- Switching to a fan – Saves $188 per month for each unit. Data from the American Journal of Engineering Research and Urban Forestry Network shows that this reduces the same amount of carbon emissions as planting 700 adult trees in a year
- Raising the temperature by a few degrees
Washing and Drying
- Washing the clothes once a week instead of twice – According to Energy Efficiency, the carbon savings is the same as planting 1 fully grown tree!
- Air or sundry the clothes
3. Improve the energy efficiency of appliances
In Singapore, an easy way to gauge the energy efficiency of our appliances is by the number of “ticks” shown on the appliance’s energy efficiency rating of an electrical appliance. More ticks indicate improved energy efficiency and greater energy savings.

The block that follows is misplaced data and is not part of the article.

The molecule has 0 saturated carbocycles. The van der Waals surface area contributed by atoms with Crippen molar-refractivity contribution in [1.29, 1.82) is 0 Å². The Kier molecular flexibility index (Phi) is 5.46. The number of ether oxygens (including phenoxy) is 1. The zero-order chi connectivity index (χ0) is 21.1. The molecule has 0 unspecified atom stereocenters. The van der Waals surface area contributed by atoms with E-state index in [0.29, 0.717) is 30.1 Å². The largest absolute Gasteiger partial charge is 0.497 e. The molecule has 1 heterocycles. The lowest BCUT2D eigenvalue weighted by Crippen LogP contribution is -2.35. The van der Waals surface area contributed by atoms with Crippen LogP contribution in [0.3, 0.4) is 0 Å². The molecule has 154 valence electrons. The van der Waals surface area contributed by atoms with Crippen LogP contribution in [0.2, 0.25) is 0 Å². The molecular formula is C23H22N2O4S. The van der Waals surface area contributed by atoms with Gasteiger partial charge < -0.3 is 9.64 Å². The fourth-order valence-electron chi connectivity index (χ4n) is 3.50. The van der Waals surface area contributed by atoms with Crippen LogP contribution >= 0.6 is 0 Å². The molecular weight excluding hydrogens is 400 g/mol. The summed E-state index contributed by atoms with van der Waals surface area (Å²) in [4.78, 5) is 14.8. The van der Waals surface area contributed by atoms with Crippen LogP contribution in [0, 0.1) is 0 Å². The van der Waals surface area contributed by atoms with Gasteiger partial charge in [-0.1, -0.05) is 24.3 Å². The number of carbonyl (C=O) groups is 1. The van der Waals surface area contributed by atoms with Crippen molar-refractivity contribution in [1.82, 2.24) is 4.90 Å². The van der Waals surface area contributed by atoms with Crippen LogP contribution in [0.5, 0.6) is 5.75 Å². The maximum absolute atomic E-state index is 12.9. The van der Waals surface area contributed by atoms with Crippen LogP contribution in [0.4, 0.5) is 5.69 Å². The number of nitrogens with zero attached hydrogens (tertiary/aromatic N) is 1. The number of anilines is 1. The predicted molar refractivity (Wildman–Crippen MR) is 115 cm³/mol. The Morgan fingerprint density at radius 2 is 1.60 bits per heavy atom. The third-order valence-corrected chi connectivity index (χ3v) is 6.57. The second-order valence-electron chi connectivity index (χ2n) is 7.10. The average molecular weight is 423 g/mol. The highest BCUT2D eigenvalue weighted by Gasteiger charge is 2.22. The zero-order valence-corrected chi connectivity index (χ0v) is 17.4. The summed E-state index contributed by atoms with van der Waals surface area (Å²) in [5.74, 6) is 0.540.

Of course, this is not to say that we should replace our working appliances with those of higher energy efficiency.
In a 2019 Channel News Asia article, we are called to purchase high-efficiency appliances only when our old ones have broken down, preventing the waste of perfectly good appliances.
Another way of improving efficiency is to incorporate products or habits that boost the energy efficiency of appliances. For example, installing a CONTINEWM ® AC net improves the heat exchange of air conditioners and decreases energy consumption by 25% on average. This nifty technology was intended to be for commercial buildings, but we can attach it to our own homes too.
4. Support green and renewable energy
Source: Straits Times